This post comes from the perspective of Dave Darsch.

Over the past few years, U.S. companies have been reluctant to consider Europe when it's time to internationalize. It just seems too risky. But things are changing, and European business is growing, with every one of the 28 E.U. countries set for economic growth in 2017 and 2018. Where there are risks, there are also opportunities. U.S. companies who rule out Europe are missing out - and here's why.

1. Hunger for imports

The area covered by the E.U. has a population of over 500 million - that's 500 million potential customers. And European consumers are international in mindset, seeking the best products from all over the world. Even during the worst of the Eurozone recession, imports were rising.

Now that Europe's bouncing back, demand for new and better imported products is strong. Germany, Scandinavia and the UK lead the charge - but Mediterranean countries like Italy and Spain also show high consumer uptake of foreign goods. And the one to watch is Eastern Europe. Countries like Poland, Czech Republic and Hungary have a young well-educated workforce and a growing middle class eager for international wares. But remember that it's still a comparatively low-wage region, so you must price consumables accessibly to thrive.

2. First-mover advantage - and best-mover advantage

There are clear gaps in emerging markets like Eastern Europe that can be filled with U.S. companies' products and services. Even developed Europe has certain weak spots that create opportunities for American companies.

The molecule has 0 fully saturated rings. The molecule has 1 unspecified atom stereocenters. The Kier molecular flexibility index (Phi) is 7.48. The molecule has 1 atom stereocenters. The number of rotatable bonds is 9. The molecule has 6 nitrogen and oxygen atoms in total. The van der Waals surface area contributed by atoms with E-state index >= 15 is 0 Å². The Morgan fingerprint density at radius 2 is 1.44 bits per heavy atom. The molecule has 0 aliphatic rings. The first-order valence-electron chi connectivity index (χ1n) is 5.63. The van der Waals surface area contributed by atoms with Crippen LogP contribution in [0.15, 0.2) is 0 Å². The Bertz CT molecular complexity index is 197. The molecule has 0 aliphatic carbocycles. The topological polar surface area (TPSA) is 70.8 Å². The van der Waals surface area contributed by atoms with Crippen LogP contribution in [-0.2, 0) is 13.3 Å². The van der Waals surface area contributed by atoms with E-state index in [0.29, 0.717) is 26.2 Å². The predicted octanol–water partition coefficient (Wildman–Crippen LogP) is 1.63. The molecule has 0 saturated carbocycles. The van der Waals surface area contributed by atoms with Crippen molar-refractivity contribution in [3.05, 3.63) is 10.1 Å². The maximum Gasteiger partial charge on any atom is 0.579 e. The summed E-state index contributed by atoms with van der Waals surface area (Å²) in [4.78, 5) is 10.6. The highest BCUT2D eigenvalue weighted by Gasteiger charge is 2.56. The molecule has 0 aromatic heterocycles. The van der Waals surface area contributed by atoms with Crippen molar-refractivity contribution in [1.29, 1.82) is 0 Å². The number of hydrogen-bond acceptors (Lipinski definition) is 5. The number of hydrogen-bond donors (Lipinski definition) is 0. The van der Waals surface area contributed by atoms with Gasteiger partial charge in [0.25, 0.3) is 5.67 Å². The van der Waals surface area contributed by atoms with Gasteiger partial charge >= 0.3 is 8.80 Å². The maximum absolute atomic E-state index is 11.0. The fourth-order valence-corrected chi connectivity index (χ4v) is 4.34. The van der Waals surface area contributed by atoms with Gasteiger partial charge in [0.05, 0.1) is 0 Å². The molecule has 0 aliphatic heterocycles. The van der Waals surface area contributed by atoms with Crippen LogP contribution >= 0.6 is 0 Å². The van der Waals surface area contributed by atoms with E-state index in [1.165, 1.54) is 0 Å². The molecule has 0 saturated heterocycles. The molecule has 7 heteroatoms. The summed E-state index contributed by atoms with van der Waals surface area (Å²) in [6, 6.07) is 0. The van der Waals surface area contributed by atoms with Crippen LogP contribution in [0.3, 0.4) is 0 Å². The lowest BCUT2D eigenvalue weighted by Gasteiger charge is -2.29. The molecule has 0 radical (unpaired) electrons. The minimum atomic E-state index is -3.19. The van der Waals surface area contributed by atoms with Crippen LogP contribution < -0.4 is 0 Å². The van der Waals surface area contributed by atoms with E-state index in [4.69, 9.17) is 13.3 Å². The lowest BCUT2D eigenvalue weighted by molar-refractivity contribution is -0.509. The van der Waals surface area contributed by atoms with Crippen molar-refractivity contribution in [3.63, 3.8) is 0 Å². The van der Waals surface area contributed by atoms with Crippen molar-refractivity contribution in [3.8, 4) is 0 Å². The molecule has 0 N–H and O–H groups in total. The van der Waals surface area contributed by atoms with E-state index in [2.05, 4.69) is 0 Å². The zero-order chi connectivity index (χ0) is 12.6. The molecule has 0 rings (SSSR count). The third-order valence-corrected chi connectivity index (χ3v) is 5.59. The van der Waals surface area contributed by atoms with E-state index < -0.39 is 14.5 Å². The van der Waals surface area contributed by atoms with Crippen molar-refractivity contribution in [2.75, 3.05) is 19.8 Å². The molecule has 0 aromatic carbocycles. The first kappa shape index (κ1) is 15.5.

American businesses can easily delight customers in many E.U. countries by offering the best E-commerce services, unavailable to them elsewhere (according to the Forrester E-Commerce Readiness Index, E.U. companies lag far behind the U.S.). By seeking out areas where existing product and service standards are low, and offering better alternatives, savvy U.S. companies can become best movers in the current European market.

3. Specialized tech hubs

Europe's technology landscape is more exciting than ever right now. The 2016 Global Innovation Index shows that eight of the world's ten most innovative economies are in Europe. Now is the time to tap into Europe's tech opportunities.

The advantages are especially pronounced in the healthcare and environmental sectors, which have specialized hubs in the Scandinavian capitals and major cities in Amsterdam and Belgium. U.S. life sciences and cleantech companies should consider the opportunities Europe holds. While there are legislative procedures to tackle, access to Europe's grants, talented workers and consumer base could boost your tech company's growth and innovation.

4. Thriving startups

Mergers and acquisitions can be a powerful way to gain a foothold. Savvy U.S. firms are always on the lookout for bright international startups to partner with or acquire. And Europe's startup scene is booming right now, thanks to a growing VC network and strong investment in incubators and development.

Take inspiration from the big guys. Amgen's recent acquisition of Dutch biotech firm Dezima helped give them the edge in innovative cholesterol treatments - and Apple is constantly acquiring the most promising startups in image and voice recognition technology from across the pond. Firms with an international mindset must stay tuned to what's happening in Europe, to take advantage of the promising opportunities emerging right now for U.S. companies.